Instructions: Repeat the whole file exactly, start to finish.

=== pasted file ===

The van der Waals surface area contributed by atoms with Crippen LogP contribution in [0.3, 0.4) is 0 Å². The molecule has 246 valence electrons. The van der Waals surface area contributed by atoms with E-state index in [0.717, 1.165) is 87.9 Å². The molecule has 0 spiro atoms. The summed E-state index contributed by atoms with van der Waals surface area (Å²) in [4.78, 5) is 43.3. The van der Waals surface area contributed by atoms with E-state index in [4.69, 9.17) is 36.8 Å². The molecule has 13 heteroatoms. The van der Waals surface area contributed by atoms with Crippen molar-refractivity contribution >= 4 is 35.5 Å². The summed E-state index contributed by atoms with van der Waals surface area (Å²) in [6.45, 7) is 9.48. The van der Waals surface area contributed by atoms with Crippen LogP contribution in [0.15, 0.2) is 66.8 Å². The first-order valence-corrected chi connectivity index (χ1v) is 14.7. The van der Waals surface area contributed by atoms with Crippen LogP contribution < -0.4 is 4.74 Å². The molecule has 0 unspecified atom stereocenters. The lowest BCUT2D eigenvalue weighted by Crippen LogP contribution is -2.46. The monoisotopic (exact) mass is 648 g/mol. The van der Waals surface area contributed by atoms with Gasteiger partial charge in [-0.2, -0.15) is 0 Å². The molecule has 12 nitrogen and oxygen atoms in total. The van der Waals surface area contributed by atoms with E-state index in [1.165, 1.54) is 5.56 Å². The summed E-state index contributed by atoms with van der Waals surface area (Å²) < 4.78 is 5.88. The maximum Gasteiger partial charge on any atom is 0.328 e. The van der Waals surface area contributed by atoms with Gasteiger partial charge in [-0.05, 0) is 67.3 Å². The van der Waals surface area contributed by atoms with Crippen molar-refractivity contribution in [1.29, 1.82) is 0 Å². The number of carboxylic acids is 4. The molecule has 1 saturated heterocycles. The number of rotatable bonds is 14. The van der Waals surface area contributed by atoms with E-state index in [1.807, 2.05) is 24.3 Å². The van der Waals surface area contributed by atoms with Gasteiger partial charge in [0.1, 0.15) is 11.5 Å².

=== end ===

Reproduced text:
The van der Waals surface area contributed by atoms with Crippen LogP contribution in [0.3, 0.4) is 0 Å². The molecule has 246 valence electrons. The van der Waals surface area contributed by atoms with E-state index in [0.717, 1.165) is 87.9 Å². The molecule has 0 spiro atoms. The summed E-state index contributed by atoms with van der Waals surface area (Å²) in [4.78, 5) is 43.3. The van der Waals surface area contributed by atoms with E-state index in [4.69, 9.17) is 36.8 Å². The molecule has 13 heteroatoms. The van der Waals surface area contributed by atoms with Crippen molar-refractivity contribution >= 4 is 35.5 Å². The summed E-state index contributed by atoms with van der Waals surface area (Å²) in [6.45, 7) is 9.48. The van der Waals surface area contributed by atoms with Crippen LogP contribution in [0.15, 0.2) is 66.8 Å². The first-order valence-corrected chi connectivity index (χ1v) is 14.7. The van der Waals surface area contributed by atoms with Crippen LogP contribution < -0.4 is 4.74 Å². The molecule has 0 unspecified atom stereocenters. The lowest BCUT2D eigenvalue weighted by Crippen LogP contribution is -2.46. The monoisotopic (exact) mass is 648 g/mol. The van der Waals surface area contributed by atoms with Gasteiger partial charge in [-0.2, -0.15) is 0 Å². The molecule has 12 nitrogen and oxygen atoms in total. The van der Waals surface area contributed by atoms with E-state index in [1.165, 1.54) is 5.56 Å². The summed E-state index contributed by atoms with van der Waals surface area (Å²) < 4.78 is 5.88. The maximum Gasteiger partial charge on any atom is 0.328 e. The van der Waals surface area contributed by atoms with Gasteiger partial charge in [-0.05, 0) is 67.3 Å². The van der Waals surface area contributed by atoms with Crippen molar-refractivity contribution in [1.29, 1.82) is 0 Å². The number of carboxylic acids is 4. The molecule has 1 saturated heterocycles. The number of rotatable bonds is 14. The van der Waals surface area contributed by atoms with E-state index in [1.807, 2.05) is 24.3 Å². The van der Waals surface area contributed by atoms with Gasteiger partial charge in [0.1, 0.15) is 11.5 Å².